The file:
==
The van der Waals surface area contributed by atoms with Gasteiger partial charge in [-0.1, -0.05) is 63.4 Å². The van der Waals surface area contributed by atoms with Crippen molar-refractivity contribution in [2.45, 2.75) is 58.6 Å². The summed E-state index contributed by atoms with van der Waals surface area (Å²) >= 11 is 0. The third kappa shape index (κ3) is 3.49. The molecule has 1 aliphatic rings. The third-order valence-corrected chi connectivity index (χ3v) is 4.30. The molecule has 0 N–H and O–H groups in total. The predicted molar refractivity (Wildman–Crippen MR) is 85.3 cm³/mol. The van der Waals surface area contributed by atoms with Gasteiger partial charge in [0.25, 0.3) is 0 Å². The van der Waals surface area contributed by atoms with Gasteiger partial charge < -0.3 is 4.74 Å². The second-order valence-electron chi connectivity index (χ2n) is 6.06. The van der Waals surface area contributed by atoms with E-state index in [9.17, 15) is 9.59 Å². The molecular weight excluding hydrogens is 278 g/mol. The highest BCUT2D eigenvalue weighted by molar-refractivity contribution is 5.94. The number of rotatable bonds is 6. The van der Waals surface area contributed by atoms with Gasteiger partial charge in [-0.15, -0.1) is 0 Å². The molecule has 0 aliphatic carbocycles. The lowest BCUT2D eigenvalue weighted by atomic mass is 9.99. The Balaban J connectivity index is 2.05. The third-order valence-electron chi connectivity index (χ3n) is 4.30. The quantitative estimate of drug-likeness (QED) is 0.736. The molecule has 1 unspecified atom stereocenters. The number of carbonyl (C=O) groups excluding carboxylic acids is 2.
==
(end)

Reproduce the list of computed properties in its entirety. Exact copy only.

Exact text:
The van der Waals surface area contributed by atoms with Gasteiger partial charge in [-0.1, -0.05) is 63.4 Å². The van der Waals surface area contributed by atoms with Crippen molar-refractivity contribution in [2.45, 2.75) is 58.6 Å². The summed E-state index contributed by atoms with van der Waals surface area (Å²) >= 11 is 0. The third kappa shape index (κ3) is 3.49. The molecule has 1 aliphatic rings. The third-order valence-corrected chi connectivity index (χ3v) is 4.30. The molecule has 0 N–H and O–H groups in total. The predicted molar refractivity (Wildman–Crippen MR) is 85.3 cm³/mol. The van der Waals surface area contributed by atoms with Gasteiger partial charge in [0.25, 0.3) is 0 Å². The van der Waals surface area contributed by atoms with Gasteiger partial charge < -0.3 is 4.74 Å². The second-order valence-electron chi connectivity index (χ2n) is 6.06. The van der Waals surface area contributed by atoms with E-state index in [9.17, 15) is 9.59 Å². The molecular weight excluding hydrogens is 278 g/mol. The highest BCUT2D eigenvalue weighted by molar-refractivity contribution is 5.94. The number of rotatable bonds is 6. The van der Waals surface area contributed by atoms with Gasteiger partial charge in [-0.15, -0.1) is 0 Å². The molecule has 0 aliphatic carbocycles. The lowest BCUT2D eigenvalue weighted by atomic mass is 9.99. The Balaban J connectivity index is 2.05. The third-order valence-electron chi connectivity index (χ3n) is 4.30. The quantitative estimate of drug-likeness (QED) is 0.736. The molecule has 1 unspecified atom stereocenters. The number of carbonyl (C=O) groups excluding carboxylic acids is 2.